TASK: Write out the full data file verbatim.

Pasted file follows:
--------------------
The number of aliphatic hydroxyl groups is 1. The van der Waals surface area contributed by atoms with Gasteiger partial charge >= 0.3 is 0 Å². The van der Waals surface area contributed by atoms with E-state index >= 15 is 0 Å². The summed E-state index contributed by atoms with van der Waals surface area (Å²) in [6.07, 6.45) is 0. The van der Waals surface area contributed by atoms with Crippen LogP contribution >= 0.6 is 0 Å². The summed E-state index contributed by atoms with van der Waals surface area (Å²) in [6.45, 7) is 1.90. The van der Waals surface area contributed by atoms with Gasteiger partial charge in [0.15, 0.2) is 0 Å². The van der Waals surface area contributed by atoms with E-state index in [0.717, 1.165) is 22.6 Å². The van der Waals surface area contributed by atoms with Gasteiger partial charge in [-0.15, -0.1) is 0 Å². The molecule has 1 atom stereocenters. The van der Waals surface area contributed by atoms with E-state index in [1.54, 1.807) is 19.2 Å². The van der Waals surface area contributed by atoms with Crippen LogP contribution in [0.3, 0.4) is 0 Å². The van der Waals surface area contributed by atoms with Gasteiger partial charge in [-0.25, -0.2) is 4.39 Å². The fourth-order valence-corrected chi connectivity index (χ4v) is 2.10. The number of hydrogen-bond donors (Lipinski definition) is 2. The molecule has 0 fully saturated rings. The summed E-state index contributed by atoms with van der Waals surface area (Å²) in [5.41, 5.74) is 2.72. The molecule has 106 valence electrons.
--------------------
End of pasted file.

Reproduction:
The number of aliphatic hydroxyl groups is 1. The van der Waals surface area contributed by atoms with Gasteiger partial charge >= 0.3 is 0 Å². The van der Waals surface area contributed by atoms with E-state index >= 15 is 0 Å². The summed E-state index contributed by atoms with van der Waals surface area (Å²) in [6.07, 6.45) is 0. The van der Waals surface area contributed by atoms with Crippen LogP contribution >= 0.6 is 0 Å². The summed E-state index contributed by atoms with van der Waals surface area (Å²) in [6.45, 7) is 1.90. The van der Waals surface area contributed by atoms with Gasteiger partial charge in [0.15, 0.2) is 0 Å². The van der Waals surface area contributed by atoms with E-state index in [0.717, 1.165) is 22.6 Å². The van der Waals surface area contributed by atoms with Gasteiger partial charge in [-0.15, -0.1) is 0 Å². The molecule has 1 atom stereocenters. The van der Waals surface area contributed by atoms with E-state index in [1.54, 1.807) is 19.2 Å². The van der Waals surface area contributed by atoms with Crippen LogP contribution in [0.3, 0.4) is 0 Å². The van der Waals surface area contributed by atoms with Gasteiger partial charge in [-0.25, -0.2) is 4.39 Å². The fourth-order valence-corrected chi connectivity index (χ4v) is 2.10. The number of hydrogen-bond donors (Lipinski definition) is 2. The molecule has 0 fully saturated rings. The summed E-state index contributed by atoms with van der Waals surface area (Å²) in [5.41, 5.74) is 2.72. The molecule has 106 valence electrons.